Sports stars demand end to rain tax

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The Independent Online

Former England sports stars Brian Moore and Mike Gatting will deliver a petition to the Government today demanding that community sports clubs be exempt from a controversial tax which could close them.

Sports centres on minimal budgets have been struggling to pay the so-called rain tax - a levy on the amount of rainwater falling on properties and running into drains.

The calculation is based on a property's surface area, meaning that small clubs maintaining big sports fields have been hit with massive bills.

Moore, the BBC Sport pundit and former Rugby Union star, launched a petition campaigning against the tax last month.

Today Moore and former England cricket captain Gatting will present Huw Irranca-Davies, Parliamentary Under-Secretary at the Department for Environment, Food and Rural Affairs (Defra), with the document which has more than 2,000 signatures.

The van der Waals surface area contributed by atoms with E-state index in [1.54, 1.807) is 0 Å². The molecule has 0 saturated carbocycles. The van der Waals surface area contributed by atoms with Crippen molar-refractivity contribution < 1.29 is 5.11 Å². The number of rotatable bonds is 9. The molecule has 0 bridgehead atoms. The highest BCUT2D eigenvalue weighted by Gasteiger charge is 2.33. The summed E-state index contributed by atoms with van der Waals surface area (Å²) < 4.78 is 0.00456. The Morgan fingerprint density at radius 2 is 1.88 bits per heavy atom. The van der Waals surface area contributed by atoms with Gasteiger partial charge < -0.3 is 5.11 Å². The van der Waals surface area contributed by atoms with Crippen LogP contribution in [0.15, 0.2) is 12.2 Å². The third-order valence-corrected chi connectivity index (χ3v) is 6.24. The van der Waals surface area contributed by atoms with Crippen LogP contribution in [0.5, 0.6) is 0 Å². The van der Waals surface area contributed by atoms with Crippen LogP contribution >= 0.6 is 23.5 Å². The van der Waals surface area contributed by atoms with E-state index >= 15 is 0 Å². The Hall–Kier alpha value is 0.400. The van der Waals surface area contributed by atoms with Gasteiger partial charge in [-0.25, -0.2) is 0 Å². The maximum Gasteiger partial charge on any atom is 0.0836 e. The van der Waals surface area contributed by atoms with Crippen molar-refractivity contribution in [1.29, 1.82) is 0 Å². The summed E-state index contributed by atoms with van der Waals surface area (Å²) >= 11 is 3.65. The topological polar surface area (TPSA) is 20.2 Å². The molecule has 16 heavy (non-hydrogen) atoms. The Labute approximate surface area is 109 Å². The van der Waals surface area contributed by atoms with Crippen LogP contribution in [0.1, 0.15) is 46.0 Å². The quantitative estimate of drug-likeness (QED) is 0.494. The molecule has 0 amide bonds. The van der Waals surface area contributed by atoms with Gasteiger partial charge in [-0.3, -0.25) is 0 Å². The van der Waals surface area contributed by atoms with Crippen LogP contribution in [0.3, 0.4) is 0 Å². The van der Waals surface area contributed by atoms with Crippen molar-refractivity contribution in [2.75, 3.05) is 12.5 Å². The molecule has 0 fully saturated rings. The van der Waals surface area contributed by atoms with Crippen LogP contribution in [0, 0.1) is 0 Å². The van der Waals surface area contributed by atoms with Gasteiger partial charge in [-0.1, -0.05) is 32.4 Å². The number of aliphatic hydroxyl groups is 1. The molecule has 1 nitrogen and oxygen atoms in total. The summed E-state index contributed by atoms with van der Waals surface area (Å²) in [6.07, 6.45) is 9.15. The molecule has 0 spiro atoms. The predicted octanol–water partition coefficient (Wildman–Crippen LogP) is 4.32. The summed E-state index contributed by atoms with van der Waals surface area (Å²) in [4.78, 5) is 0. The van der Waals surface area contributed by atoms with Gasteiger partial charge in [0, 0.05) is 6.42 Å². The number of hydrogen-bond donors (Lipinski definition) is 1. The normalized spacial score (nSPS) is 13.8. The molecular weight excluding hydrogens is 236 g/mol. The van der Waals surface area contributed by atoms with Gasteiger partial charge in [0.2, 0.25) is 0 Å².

At the top of the petition, Moore writes: "Changes in the way water charges are levied by some companies mean that some community non-profit sporting clubs are currently facing increases of more than 1,000% over the next few years and could be threatened with extinction as a result.

"Yet these clubs are recognised by their local councils as being non-profit organisations and receive up to an 80% rebate on their council charges.

"The value such organisations give to their local areas is immeasurable - for older people, young people and those from different communities. They should not be put under threat because of such an increase."

The Scouts and the Church of England have also both launched campaigns against the levy, arguing that money spent meeting rain tax payments could be better spent on more charitable activities.

A Defra spokesman said: "There is something is clearly very wrong if community amateur sports clubs and churches are facing hikes in their bills of several hundred per cent.

"Defra ministers will meet Ofwat officials for an urgent report on progress."

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